Credit cards are widely accepted in most parts of the world, which is great for those who want to maximize rewards on their trips abroad. Not only do many cards offer generous rewards on travel spending, but they also provide convenience and an added layer of protection in case your trip doesn’t go as planned.

Using a credit card is better than using cash in most cases. However, you might still encounter issues when attempting to use your credit card abroad. Luckily, there are workarounds to some of the most common obstacles you’ll encounter.

See our Travel Toolkit for tips and insights to boost your savings and maximize your travel.

How to make sure your credit card works abroad

A handful of factors might prevent your credit card from functioning abroad. Most of them have simple solutions and require just a bit of advanced planning.

Use a widely accepted issuer

Visa and Mastercard are the most widely accepted credit card issuers worldwide. While American Express and Discover can come in handy, you’ll want to bring a backup Visa or Mastercard just in case.

Chip and PIN cards

In countries around the world, chip and PIN cards are the norm. These cards use a microchip and personal identification number — or PIN — to validate transactions, instead of a cardholder’s signature. Rather than swiping the magnetic stripe through the card reader, consumers insert the card into the machine and enter the PIN stored on the chip. If you have a card with a chip in your wallet, set a PIN so you don’t run into trouble using it abroad. 

Notify your bank of your travel plans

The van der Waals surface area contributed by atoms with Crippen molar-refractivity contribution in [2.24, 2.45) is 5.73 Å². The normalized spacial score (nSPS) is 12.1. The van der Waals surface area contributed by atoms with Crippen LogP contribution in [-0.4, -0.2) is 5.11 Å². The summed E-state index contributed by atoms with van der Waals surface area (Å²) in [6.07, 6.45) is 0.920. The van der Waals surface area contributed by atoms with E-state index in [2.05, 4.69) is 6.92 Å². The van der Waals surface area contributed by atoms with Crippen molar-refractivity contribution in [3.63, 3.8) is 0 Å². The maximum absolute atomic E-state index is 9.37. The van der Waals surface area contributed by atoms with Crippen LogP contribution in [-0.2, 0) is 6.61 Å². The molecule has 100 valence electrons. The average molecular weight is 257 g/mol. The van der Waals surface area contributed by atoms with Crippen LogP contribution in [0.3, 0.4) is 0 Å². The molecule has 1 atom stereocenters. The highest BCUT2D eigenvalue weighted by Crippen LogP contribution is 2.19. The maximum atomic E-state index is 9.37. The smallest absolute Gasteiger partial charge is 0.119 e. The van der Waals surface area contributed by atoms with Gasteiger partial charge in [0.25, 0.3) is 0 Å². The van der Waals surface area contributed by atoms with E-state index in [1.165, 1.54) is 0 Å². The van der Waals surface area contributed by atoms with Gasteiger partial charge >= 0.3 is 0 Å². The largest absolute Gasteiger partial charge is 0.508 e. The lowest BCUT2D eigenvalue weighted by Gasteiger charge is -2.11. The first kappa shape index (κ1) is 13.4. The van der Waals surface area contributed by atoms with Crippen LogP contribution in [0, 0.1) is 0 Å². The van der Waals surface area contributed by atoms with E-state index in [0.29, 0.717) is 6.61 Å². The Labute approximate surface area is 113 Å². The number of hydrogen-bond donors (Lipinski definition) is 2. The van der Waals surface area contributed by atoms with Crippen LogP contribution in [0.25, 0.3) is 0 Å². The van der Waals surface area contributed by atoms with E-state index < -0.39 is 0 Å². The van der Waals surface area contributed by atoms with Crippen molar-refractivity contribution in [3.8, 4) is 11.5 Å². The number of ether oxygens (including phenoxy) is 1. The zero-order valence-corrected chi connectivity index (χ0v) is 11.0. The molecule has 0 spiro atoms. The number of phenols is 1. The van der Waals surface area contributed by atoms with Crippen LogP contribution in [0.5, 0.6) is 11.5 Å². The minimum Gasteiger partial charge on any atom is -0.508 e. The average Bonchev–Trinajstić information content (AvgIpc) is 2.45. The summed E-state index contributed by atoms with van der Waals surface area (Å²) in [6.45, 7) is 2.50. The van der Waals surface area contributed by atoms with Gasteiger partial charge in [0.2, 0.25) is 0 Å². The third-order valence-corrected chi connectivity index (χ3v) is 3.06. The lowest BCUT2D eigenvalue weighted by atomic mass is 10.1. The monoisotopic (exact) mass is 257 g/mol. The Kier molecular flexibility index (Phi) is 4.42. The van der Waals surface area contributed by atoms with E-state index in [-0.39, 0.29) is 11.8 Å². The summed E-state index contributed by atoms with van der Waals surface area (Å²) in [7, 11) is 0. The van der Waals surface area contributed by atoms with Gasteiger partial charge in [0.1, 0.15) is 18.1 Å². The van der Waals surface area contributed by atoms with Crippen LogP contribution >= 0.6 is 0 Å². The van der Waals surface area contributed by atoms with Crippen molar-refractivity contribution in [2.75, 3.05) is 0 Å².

Providing advance notice of your travel plans reduces the odds of your bank declining your transactions abroad. Knowing that you’ll be in Paris for a week, your bank is less likely to reject all those purchases at patisseries. They’ll know your credit card isn’t compromised — you’re just being a tourist, eating all the chocolate croissants you can muster.

Is it worthwhile to use a credit card abroad?

Yes — using your credit card abroad provides security and convenience that cash does not. You’ll earn points on every purchase, which you can save up and redeem toward future travel experiences. The items you buy may also be covered by purchase protection, giving you extra peace of mind. More importantly, you won’t have to carry large amounts of cash and worry about the security risk it poses.

While you should bring some cash for those smaller, irresistible purchases, a credit card provides stronger protection.

What’s the cost of using a credit card abroad?

You’ll encounter two types of fees when using a credit card abroad: foreign transaction fees and merchant fees. Foreign transaction fees are around 3 percent and can be avoided since many travel rewards cards waive them.

Another fee you can avoid is a so-called dynamic currency conversion fee. It’s a sneaky fee for travelers who agree for a transaction to be converted to U.S. dollars when you make a purchase in foreign currency. If you’re asked whether you’d like to pay in U.S. dollars with your card, say no. Instead, look up exchange rates and do the conversion on your own. Or check your card’s e-statement or app after the sale to see the conversion fee.

Merchant fees can include surcharges or convenience fees for using your card. These fees help to offset the merchant’s processing costs and can vary from 3 percent to 8 percent. These fees help offset the costs of the added protection you receive from a credit card.

Unfortunately, there isn’t much consumers can do about it. You can either pay the fee, use cash or shop somewhere else to get around it. The last thing you want is to get into a skirmish with a small-business owner just trying to get by.

The bottom line

What you pack in your wallet matters as much as what you put in your carry-on when you travel abroad. You’ll want to bring one or more of the top travel credit cards that are widely accepted and offer purchase and travel protection, generous rewards and travel perks. You might encounter a few issues when using a credit card to pay for purchases, but there are workarounds. By following safe use practices, you won’t have to carry large sums of cash or worry about your transactions getting declined.